Q: Is it ever worth it to change comics canon to match the canon from other media? -- @firehawk32
A: This is a really interesting question for me, because I always think of myself as someone who doesn't really get excited about superheroes showing up in movies or TV. I mean, obviously, that's not actually true -- I mean, I cowrote what was essentially a full-length novel about The Dark Knight, Batman: The Animated Series ranks alongside oxygen and pizza as my favorite thngs in the universe, I could not have been more stoked about seeing Arnim Zola The Bio Fanatic in two major Hollywood films, and there will never be a time when I'm not still mad about Man of Steel. But at the same time, and at the risk of sounding like even more of a hipster elitist than usual, those aren't the "real" versions of those charactesr to me. I like TV and movies just fine, but when it comes to the superhero genre, I'm in it for the comics. Everything else is just a bonus.
That said, what's considered "canon" in comics changes literally all the time, and often for a lot worse reasons than because there's something out there that's resonating with a mass audience.
Q: This "Connections Theory of Comics" is like *literally* all you talk about on Twitter. Can you please just explain it? -- @bigredrobot
A: Hey man, I think you're exaggerating just a little. I mean, anyone who actually reads my Twitter account knows that the whole Connections thing comes in at a distant third to commentary on whatever Power Rangers shows I'm watching that week and arguments about the definition of the word "barbecue." That said, I'll admit that it's something I have been talking about a lot lately. Connections is, after all, my favorite television show of all time. Well, except or The Prisoner, and that one episode of Brave and the Bold where Batman becomes a Dracula and fights the JLI, but I don't think those have affected the ways that I think about comics like Connections has.
Q: Why do you think the X-Men didn't find their audience until two decades after they were created? -- @godofthunder851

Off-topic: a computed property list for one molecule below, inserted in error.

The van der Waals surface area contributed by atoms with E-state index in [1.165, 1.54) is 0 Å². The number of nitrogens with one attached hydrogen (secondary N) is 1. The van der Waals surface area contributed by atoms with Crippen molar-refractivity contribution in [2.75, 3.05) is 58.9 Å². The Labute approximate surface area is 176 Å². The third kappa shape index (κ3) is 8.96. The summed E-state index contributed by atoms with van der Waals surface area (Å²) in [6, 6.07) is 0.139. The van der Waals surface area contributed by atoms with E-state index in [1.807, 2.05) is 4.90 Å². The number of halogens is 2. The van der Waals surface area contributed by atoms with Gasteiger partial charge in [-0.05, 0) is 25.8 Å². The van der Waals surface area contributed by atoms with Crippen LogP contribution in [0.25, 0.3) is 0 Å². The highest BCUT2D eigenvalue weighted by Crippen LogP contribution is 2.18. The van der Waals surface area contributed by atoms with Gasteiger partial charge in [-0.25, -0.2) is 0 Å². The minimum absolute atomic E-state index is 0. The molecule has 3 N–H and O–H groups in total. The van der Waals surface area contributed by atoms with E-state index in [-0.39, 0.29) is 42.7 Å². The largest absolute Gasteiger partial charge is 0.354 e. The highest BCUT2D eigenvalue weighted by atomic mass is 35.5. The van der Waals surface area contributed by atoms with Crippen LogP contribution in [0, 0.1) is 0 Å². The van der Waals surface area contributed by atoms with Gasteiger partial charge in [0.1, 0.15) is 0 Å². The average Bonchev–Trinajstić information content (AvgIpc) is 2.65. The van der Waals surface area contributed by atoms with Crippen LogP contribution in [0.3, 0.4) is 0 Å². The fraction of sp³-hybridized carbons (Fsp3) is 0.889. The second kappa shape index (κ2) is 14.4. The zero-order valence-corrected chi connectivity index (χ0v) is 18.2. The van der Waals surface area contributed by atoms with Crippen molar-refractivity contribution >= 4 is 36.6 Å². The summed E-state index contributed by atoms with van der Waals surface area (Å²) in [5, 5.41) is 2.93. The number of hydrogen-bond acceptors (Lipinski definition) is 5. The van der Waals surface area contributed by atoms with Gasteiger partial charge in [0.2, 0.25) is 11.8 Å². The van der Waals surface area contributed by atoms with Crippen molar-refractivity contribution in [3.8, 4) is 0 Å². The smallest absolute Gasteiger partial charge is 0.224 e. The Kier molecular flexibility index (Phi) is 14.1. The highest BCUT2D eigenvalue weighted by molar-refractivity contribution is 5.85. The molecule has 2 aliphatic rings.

A: I've got a minor quibble with your timing in this question -- it was more like 12 or 15 years, really -- but you've got an interesting point there. I think most comics readers are well aware of that piece of trivia about how the X-Men were about to get the axe before Giant Size X-Men #1 breathed new life into the franchise and set them on the path of becoming what was probably the single most popular and influential franchise of the '80s and '90s, and that's not really how things usually work. In comics, you tend to either come out of the gate to massive, enduring popularity (like Batman or Spider-Man), come out strong and then fade away for whatever reason (like, sadly, Shazam!), or just sort of flounder in the midcard. It's rare that something sticks around on the edge of being canceled for a solid decade before it finds its footing, and nobody bounced back harder than Marvel's Merry Mutants.
But really, what you're asking here is two separate questions: Why didn't the X-Men take off in 1963, and why did they in 1975? So let's look at the history and see if we can't figure it out.
Q: Let's say I know nothing about the Metal Men except some of their names. Should I care about those guys? -- @_lexifab
A: On the off chance that you're wondering why this is the week that people are asking about a relatively obscure team of disposable superhero robots now, I'm going to go ahead and guess that it has something to do with their return in the pages of the brand-new Justice League #28. That's a book that I approached with a whole lot of cautious optimism, because I've been a fan of those characters ever since I was a kid. One of the very first comics I ever read was that John Byrne issue where Chemo absorbed Superman and became a giant lime green Superman that shot toxic waste out of his eyes and straight up killed one of the heroes. When you see that at five years old, that's the imagery that's going to stick with you.
So yeah, I'd say you should definitely care about the Metal Men, even beyond just my childhood affection for 'em. Not only are they one of the most perfect concepts in superhero comics, but they're also one of the most interesting, on the page and behind the scenes.
Fashion: Victoria's Secret must not-so-secretly love Neon Genesis Evangelion as evidenced by model Jordan Dunn's outfit from last week's VC fashion show in New York City, which clearly pays homage to Rei Ayanami's plugsuit.
If you're a regular ComicsAlliance reader, chances are you know a thing or two about manga, but what if you're an advisor to the president some day and you have to catch them up on Japanese comics in eight minutes in order to, I don't know, stop a volcano from erupting? Well good news! Manga expert and co-author of the stellar The Art of Osamu Tezuka: God of Manga Helen McCarthy has done the work for you as part of a history
Action Philosophers all-stars Fred Van Lente and Ryan Dunlavey have spent the better part of the past few years chronicling a concise history of the comic book industry in their appropriately titled series Comic Book Comics. Much the same way Scott McCloud has used
In today's original comic, writer Curt Franklin and artist Chris Haley of the inimitable superhero webcomic "Let's Be Friends Again" sit down to do their best Wikipedia impression and explain the convoluted history of a notable comics character in a segment we call Comics, Everybody! Today's test subject: Aquaman.
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